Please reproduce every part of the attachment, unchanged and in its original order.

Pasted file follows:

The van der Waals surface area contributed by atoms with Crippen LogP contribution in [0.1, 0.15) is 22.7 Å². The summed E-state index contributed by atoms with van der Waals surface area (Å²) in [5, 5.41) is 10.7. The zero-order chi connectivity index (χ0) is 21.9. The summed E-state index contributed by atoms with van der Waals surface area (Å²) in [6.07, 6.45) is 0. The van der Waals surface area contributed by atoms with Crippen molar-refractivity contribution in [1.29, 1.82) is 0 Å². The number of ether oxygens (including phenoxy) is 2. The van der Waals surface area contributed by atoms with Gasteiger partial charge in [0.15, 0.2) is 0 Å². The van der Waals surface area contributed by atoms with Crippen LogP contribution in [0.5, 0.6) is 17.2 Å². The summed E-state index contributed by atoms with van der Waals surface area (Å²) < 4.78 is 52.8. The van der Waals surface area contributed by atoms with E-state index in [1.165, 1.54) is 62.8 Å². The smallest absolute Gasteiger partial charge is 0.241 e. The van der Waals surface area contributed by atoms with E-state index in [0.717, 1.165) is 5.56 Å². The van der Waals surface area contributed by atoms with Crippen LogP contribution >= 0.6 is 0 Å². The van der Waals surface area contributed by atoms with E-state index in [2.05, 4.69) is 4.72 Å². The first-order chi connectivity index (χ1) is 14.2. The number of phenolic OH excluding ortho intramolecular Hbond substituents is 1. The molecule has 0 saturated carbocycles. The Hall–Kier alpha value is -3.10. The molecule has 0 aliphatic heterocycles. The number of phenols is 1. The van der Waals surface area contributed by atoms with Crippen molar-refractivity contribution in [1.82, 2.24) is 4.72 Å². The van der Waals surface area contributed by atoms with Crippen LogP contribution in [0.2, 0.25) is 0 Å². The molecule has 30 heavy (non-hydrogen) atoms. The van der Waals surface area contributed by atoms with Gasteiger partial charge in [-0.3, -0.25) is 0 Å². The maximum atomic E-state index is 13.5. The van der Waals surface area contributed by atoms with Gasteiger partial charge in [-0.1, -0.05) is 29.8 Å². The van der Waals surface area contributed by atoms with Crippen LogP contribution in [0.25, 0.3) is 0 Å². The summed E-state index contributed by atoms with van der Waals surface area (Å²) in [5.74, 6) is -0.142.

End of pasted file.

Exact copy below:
The van der Waals surface area contributed by atoms with Crippen LogP contribution in [0.1, 0.15) is 22.7 Å². The summed E-state index contributed by atoms with van der Waals surface area (Å²) in [5, 5.41) is 10.7. The zero-order chi connectivity index (χ0) is 21.9. The summed E-state index contributed by atoms with van der Waals surface area (Å²) in [6.07, 6.45) is 0. The van der Waals surface area contributed by atoms with Crippen molar-refractivity contribution in [1.29, 1.82) is 0 Å². The number of ether oxygens (including phenoxy) is 2. The van der Waals surface area contributed by atoms with Gasteiger partial charge in [0.15, 0.2) is 0 Å². The van der Waals surface area contributed by atoms with Crippen LogP contribution in [0.5, 0.6) is 17.2 Å². The summed E-state index contributed by atoms with van der Waals surface area (Å²) < 4.78 is 52.8. The van der Waals surface area contributed by atoms with E-state index in [1.165, 1.54) is 62.8 Å². The smallest absolute Gasteiger partial charge is 0.241 e. The van der Waals surface area contributed by atoms with E-state index in [0.717, 1.165) is 5.56 Å². The van der Waals surface area contributed by atoms with Crippen LogP contribution >= 0.6 is 0 Å². The van der Waals surface area contributed by atoms with E-state index in [2.05, 4.69) is 4.72 Å². The first-order chi connectivity index (χ1) is 14.2. The number of phenolic OH excluding ortho intramolecular Hbond substituents is 1. The molecule has 0 saturated carbocycles. The Hall–Kier alpha value is -3.10. The molecule has 0 aliphatic heterocycles. The number of phenols is 1. The van der Waals surface area contributed by atoms with Crippen molar-refractivity contribution in [1.82, 2.24) is 4.72 Å². The van der Waals surface area contributed by atoms with Crippen LogP contribution in [0.2, 0.25) is 0 Å². The molecule has 30 heavy (non-hydrogen) atoms. The van der Waals surface area contributed by atoms with Gasteiger partial charge in [-0.3, -0.25) is 0 Å². The maximum atomic E-state index is 13.5. The van der Waals surface area contributed by atoms with Gasteiger partial charge in [-0.1, -0.05) is 29.8 Å². The van der Waals surface area contributed by atoms with Crippen LogP contribution in [0.25, 0.3) is 0 Å². The summed E-state index contributed by atoms with van der Waals surface area (Å²) in [5.74, 6) is -0.142.